1. Look up! Be ready to help. While assigned to the floor, I’m responsible for helping patrons, reshelving items, shelf reading, and keeping the stacks neat and tidy. Building relationships with our readers and helping them find new books to read is our main priority, but I can’t do that if my eyes are constantly looking down at book carts or busy scanning call numbers on the bottom shelves. I’ve been training the natural introvert in me to start making eye contact with patrons, and from there, it’s much easier to start the “What are you reading?” conversation.
2. Did you remember the garlic bread? One of the videos features a cashier scanning items, and she says to the customer, “Looks like you’re making spaghetti tonight. Did you remember the garlic bread?” And lo, the customer did not, but thanks to her suggestion and willingness to go grab it, dinner was saved! It’s not always easy for me to think on my feet, but when I engage patrons and find out that they’ve picked up the latest by David Mitchell, I might mention how The Bone Clocks reminded me a little bit of one of Haruki Murakami’s prolific tomes. If they’ve got the latest by Barbara Kingsolver I might compare it to something by Jane Smiley. I make it a goal to sneak in one or two suggestions that go well with what they’ve already picked up.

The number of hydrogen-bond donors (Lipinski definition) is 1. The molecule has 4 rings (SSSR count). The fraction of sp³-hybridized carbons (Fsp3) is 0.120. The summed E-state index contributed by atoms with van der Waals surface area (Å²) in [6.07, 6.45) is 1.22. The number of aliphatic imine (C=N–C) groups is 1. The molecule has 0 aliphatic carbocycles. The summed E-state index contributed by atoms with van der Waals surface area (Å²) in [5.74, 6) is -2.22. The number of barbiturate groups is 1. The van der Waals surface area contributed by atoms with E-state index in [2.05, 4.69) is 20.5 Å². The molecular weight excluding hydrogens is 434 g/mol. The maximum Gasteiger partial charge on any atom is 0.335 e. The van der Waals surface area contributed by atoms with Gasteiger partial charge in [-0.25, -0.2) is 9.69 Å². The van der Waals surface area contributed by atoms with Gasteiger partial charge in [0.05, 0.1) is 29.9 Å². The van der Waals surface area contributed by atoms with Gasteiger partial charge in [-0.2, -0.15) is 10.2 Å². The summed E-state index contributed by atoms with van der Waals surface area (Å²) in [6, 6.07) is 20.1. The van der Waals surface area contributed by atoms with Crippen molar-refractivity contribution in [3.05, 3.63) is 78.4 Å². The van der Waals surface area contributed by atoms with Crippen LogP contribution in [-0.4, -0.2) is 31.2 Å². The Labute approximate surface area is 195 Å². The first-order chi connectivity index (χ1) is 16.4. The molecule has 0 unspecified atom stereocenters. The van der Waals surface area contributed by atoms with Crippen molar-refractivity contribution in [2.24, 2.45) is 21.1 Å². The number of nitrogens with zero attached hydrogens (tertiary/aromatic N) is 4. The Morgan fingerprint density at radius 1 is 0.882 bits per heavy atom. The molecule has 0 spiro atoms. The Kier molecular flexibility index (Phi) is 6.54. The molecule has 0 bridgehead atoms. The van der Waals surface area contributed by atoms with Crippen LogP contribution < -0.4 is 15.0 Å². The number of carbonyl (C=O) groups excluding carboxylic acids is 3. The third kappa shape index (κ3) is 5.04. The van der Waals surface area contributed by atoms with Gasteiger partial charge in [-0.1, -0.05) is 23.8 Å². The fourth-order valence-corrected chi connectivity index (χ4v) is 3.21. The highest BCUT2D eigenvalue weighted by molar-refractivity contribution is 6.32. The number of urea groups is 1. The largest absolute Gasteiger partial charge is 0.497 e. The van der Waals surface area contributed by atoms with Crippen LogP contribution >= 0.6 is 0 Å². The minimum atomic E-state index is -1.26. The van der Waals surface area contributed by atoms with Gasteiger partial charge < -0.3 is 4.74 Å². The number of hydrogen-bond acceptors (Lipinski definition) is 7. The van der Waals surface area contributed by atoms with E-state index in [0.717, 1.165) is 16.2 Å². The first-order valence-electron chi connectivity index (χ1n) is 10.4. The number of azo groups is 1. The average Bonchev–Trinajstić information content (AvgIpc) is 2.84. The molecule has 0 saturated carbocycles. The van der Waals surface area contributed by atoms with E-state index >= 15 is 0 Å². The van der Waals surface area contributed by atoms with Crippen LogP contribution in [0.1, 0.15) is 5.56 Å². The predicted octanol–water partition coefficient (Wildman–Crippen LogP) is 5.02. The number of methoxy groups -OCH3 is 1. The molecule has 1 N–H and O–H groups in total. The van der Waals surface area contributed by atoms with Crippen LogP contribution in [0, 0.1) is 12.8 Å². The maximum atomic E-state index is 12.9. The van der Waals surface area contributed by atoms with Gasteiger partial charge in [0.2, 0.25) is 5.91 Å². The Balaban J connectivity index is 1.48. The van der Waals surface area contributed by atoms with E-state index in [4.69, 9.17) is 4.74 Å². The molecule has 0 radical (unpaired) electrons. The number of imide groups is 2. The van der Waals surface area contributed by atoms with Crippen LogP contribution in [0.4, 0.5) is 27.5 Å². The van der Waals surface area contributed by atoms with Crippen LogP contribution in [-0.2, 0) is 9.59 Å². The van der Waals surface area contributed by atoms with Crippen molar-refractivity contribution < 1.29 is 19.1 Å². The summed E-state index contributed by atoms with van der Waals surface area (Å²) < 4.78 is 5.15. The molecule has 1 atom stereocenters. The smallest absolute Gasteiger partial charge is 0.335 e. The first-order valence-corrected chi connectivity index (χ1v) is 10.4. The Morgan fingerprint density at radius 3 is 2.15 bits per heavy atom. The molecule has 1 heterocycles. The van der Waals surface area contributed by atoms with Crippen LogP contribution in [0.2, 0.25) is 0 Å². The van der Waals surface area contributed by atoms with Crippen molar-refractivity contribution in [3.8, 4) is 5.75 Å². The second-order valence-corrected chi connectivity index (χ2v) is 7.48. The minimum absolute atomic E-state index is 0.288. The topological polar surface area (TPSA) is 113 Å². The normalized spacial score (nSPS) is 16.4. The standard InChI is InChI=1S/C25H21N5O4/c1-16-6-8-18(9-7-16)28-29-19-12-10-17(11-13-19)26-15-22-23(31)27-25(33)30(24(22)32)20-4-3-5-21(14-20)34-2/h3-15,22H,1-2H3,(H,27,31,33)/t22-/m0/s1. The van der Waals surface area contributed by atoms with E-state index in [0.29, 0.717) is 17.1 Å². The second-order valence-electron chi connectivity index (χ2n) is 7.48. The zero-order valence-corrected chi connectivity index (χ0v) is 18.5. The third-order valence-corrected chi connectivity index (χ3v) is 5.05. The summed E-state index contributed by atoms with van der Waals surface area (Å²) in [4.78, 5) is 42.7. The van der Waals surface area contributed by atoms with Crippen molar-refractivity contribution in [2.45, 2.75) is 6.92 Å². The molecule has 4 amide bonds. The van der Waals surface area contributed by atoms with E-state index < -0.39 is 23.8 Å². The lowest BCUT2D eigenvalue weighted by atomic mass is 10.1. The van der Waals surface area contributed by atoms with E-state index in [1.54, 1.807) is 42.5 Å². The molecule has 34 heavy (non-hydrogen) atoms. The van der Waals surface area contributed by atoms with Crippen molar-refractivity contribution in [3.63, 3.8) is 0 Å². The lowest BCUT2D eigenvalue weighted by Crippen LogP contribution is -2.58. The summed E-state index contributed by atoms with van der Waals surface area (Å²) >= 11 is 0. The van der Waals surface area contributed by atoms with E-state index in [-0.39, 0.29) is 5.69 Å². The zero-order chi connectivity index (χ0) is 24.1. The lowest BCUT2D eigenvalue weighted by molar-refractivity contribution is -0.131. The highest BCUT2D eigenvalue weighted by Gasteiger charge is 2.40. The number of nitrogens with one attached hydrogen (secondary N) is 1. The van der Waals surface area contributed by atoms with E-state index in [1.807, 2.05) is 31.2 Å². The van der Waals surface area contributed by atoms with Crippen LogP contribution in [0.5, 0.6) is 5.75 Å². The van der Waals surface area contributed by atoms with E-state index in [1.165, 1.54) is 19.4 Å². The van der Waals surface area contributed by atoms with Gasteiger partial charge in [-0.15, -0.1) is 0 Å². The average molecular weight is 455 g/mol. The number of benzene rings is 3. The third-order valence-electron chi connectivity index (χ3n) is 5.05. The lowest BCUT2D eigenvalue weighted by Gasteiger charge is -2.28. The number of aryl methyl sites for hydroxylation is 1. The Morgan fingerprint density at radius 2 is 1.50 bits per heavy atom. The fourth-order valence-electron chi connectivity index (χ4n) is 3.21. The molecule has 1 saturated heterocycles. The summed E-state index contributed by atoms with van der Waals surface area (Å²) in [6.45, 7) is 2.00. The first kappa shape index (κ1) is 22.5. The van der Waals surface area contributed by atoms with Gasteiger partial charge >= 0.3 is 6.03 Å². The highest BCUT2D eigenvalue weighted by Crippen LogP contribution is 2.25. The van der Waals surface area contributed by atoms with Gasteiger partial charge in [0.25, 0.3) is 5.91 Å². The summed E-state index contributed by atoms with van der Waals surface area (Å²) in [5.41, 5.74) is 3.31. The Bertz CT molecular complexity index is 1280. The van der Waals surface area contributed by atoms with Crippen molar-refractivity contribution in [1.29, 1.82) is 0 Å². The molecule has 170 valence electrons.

3. Offer more than just a rain check. In another video, a customer gets dramatically angry because there’s no more store brand green beans from the sale ad on the shelf. The smiling clerk who happens to be nearby not only offers a rain check, but gives the customer the name brand at the discounted price as well. Though this is an obvious one, it always slips my mind to make further suggestions when a book someone wants isn’t on the shelf. I can help that patron find something to read in the meantime if I go beyond just placing a hold on the item and moving to next patron.